Uttarakhand CM Harish Rawat points out 'increased Chinese activity' in Bara Hoti
Uttarakhand Chief Minister Harish Rawat on Wednesday said that the instances of transgression from the Chinese troops have increased in Bara Hoti
Dehradun: While Bara Hoti continues to be a cause of dispute for India and China, Uttarakhand Chief Minister Harish Rawat on Wednesday acknowledged that the instances of transgression from the Chinese troops have increased and that the Centre must take cognisance of the ongoing Chinese activities in the grazing lands of Bara Hoti.
Bara Hoti, a grazing land spread across 80 square kilometres in Uttarakhand's Chamoli district, is a disputed territory between India and China. With both sides claiming ownership of the territory, activities of transgression from the Chinese side have often been noted in the region.
In 2012, Vijay Bahuguna, the then chief minister of Uttarakhand, had quoted during a chief ministers' conference on internal security in New Delhi that 37 instances of transgression had been noted in the area between 2007 and 2011.
Transgression activities continue in the region, in fact, the presence of the Chinese troops has increased in the area.
On July 19, troops of Chinese Army (People's Liberation Army) were noted by the ITBP in the area. A Chinese helicopter was also seen in the area which stayed there for about five minutes.
A highly placed source told Firstpost that though the norm is to patrol the area four times in a year, however, the terrain being difficult, the target is barely achieved by half.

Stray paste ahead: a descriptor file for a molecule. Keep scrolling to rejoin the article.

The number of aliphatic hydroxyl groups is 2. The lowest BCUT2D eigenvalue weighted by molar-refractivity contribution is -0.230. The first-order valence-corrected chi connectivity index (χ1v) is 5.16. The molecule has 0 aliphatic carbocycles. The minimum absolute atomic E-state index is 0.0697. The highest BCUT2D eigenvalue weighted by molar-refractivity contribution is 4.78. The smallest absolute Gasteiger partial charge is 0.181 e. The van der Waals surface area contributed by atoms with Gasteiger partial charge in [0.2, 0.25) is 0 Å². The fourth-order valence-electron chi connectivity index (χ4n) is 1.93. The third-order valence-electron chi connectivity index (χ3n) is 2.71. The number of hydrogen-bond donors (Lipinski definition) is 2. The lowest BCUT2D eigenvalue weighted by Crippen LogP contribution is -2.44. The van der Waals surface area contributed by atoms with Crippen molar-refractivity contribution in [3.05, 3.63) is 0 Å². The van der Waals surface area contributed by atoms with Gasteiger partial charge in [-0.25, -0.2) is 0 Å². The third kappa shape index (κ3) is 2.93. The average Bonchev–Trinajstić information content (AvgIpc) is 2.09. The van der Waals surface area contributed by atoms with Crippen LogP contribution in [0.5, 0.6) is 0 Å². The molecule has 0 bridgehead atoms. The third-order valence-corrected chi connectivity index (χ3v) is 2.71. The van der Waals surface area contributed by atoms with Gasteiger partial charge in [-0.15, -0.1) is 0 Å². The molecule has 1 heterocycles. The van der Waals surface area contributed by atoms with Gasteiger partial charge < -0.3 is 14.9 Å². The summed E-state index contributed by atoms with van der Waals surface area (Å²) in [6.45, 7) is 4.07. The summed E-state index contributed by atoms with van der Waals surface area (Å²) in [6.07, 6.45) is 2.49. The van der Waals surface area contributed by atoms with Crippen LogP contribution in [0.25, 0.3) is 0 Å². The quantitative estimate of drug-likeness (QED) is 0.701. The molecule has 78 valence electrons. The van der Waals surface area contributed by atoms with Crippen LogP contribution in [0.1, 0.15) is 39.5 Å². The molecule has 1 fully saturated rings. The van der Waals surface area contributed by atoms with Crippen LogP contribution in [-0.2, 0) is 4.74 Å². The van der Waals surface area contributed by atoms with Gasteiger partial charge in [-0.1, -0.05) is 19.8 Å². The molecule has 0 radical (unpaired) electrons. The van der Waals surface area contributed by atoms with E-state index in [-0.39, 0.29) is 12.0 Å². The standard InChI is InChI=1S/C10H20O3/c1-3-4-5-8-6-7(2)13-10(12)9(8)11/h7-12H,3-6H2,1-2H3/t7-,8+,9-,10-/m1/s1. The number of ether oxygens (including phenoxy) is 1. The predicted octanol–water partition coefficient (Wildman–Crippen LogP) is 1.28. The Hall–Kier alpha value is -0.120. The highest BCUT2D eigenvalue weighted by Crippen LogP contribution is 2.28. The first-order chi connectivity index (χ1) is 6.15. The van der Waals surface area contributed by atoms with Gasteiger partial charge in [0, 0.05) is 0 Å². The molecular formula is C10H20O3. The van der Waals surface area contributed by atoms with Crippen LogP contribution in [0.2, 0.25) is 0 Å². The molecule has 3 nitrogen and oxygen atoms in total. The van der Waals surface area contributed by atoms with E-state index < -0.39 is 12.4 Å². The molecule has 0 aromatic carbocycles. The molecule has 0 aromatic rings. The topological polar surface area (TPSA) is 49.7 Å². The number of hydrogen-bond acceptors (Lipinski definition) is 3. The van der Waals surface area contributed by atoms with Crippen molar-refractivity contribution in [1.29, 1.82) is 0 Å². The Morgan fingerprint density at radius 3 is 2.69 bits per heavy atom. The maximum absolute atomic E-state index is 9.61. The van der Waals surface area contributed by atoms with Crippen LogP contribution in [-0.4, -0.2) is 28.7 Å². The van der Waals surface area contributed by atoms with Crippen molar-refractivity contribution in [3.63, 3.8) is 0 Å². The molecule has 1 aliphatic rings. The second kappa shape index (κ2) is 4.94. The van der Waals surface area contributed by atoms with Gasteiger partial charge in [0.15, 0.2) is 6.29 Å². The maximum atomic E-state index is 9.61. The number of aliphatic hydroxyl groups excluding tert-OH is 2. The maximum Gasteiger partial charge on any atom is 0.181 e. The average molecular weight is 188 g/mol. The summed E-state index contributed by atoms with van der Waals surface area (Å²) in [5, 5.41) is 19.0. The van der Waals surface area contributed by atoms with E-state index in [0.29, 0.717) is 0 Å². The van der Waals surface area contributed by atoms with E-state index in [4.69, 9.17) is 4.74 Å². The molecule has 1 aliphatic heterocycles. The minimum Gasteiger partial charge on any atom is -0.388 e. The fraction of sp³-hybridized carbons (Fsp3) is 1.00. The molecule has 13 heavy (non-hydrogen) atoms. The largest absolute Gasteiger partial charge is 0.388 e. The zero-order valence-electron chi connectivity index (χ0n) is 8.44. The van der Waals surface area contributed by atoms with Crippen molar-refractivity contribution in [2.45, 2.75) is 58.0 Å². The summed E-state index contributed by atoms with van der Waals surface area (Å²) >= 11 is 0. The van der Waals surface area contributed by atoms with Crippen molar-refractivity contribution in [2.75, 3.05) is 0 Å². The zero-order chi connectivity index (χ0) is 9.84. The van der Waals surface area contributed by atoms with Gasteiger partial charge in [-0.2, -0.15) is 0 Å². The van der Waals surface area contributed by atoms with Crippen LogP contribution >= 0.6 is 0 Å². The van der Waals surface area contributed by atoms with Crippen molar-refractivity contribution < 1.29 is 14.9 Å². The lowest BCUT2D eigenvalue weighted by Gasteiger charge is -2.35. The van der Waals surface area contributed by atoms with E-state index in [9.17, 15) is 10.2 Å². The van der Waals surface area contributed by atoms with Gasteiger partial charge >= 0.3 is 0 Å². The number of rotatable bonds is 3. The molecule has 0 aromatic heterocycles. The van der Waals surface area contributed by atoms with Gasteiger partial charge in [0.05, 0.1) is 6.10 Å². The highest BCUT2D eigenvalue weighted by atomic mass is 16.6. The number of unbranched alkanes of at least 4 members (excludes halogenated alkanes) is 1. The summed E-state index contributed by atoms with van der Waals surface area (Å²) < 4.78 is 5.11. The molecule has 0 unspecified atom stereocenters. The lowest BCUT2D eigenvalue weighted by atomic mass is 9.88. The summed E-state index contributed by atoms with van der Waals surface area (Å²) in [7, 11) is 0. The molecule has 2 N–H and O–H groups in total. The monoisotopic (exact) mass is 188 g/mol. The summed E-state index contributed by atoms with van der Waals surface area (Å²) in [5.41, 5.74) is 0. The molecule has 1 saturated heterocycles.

It is difficult to form a team from departments including revenue, agriculture, ITBP and the central government agencies to visit the disputed area for patrolling due to the rough terrain and high altitudes. But, whenever patrolling happens people from the Indian side drop biscuit wrappers, match boxes to mark their presence in the region. The Chinese troops, for whom it is an equally difficult terrain, do the same when they visit the region.
However, these activities are restricted to an area marked by a rivulet which forms an unofficial border between the two countries. All activities on ground must be restricted to this rivulet, else it would be called incursion.
Speaking on these activities Rawat said, "Earlier, it was not an active border, but now there is an increased presence of the Chinese troops in Bara Hoti and it must be taken into cognisance."
Replying to queries over Rawat's comments, Union Minister of State for Home Affairs Kiren Rijiju said, on Wednesday that a "detailed report" shall be sought to ascertain whether the activities of the Chinese troops could be termed as "incursion."
However, with stories running in the media claiming that Rawat had stated incursion of the Chinese into the Indian territory, the chief minister clarified that there was no incursion, but an increased activity from the Chinese side had been witnessed in Bara Hoti.
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